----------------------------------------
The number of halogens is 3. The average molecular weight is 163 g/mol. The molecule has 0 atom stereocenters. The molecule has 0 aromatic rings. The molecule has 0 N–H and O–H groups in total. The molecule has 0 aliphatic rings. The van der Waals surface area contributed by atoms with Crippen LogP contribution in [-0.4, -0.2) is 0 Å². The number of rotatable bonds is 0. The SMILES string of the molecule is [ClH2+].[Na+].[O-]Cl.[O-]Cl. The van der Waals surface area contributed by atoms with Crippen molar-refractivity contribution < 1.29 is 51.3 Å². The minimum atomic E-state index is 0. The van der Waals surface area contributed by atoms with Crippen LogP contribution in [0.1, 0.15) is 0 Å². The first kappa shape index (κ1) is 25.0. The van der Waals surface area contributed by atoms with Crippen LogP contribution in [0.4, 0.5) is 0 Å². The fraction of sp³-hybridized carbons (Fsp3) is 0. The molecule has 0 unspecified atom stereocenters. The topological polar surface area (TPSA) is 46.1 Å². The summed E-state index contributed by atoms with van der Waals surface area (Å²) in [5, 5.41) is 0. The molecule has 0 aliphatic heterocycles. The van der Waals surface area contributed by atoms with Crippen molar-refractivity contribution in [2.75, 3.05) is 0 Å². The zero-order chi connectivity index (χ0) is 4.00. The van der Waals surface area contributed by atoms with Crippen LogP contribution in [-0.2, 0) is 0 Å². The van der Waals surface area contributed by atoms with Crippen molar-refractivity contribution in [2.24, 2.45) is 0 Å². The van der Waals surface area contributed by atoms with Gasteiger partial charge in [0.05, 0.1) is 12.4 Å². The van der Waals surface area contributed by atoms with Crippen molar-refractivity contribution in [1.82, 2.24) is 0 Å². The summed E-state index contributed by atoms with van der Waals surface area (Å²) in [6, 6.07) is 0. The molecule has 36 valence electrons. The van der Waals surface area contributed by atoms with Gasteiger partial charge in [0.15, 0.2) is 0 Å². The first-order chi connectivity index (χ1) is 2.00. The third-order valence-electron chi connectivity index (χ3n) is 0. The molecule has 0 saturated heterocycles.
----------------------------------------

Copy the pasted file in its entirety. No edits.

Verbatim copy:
The number of halogens is 3. The average molecular weight is 163 g/mol. The molecule has 0 atom stereocenters. The molecule has 0 aromatic rings. The molecule has 0 N–H and O–H groups in total. The molecule has 0 aliphatic rings. The van der Waals surface area contributed by atoms with Crippen LogP contribution in [-0.4, -0.2) is 0 Å². The number of rotatable bonds is 0. The SMILES string of the molecule is [ClH2+].[Na+].[O-]Cl.[O-]Cl. The van der Waals surface area contributed by atoms with Crippen molar-refractivity contribution < 1.29 is 51.3 Å². The minimum atomic E-state index is 0. The van der Waals surface area contributed by atoms with Crippen LogP contribution in [0.1, 0.15) is 0 Å². The first kappa shape index (κ1) is 25.0. The van der Waals surface area contributed by atoms with Crippen LogP contribution in [0.4, 0.5) is 0 Å². The fraction of sp³-hybridized carbons (Fsp3) is 0. The molecule has 0 unspecified atom stereocenters. The topological polar surface area (TPSA) is 46.1 Å². The summed E-state index contributed by atoms with van der Waals surface area (Å²) in [5, 5.41) is 0. The molecule has 0 aliphatic heterocycles. The van der Waals surface area contributed by atoms with Crippen molar-refractivity contribution in [2.75, 3.05) is 0 Å². The zero-order chi connectivity index (χ0) is 4.00. The van der Waals surface area contributed by atoms with Crippen LogP contribution in [-0.2, 0) is 0 Å². The van der Waals surface area contributed by atoms with Crippen molar-refractivity contribution in [2.24, 2.45) is 0 Å². The van der Waals surface area contributed by atoms with Gasteiger partial charge in [0.05, 0.1) is 12.4 Å². The van der Waals surface area contributed by atoms with Crippen molar-refractivity contribution in [1.82, 2.24) is 0 Å². The summed E-state index contributed by atoms with van der Waals surface area (Å²) in [6, 6.07) is 0. The molecule has 36 valence electrons. The van der Waals surface area contributed by atoms with Gasteiger partial charge in [0.15, 0.2) is 0 Å². The first-order chi connectivity index (χ1) is 2.00. The third-order valence-electron chi connectivity index (χ3n) is 0. The molecule has 0 saturated heterocycles.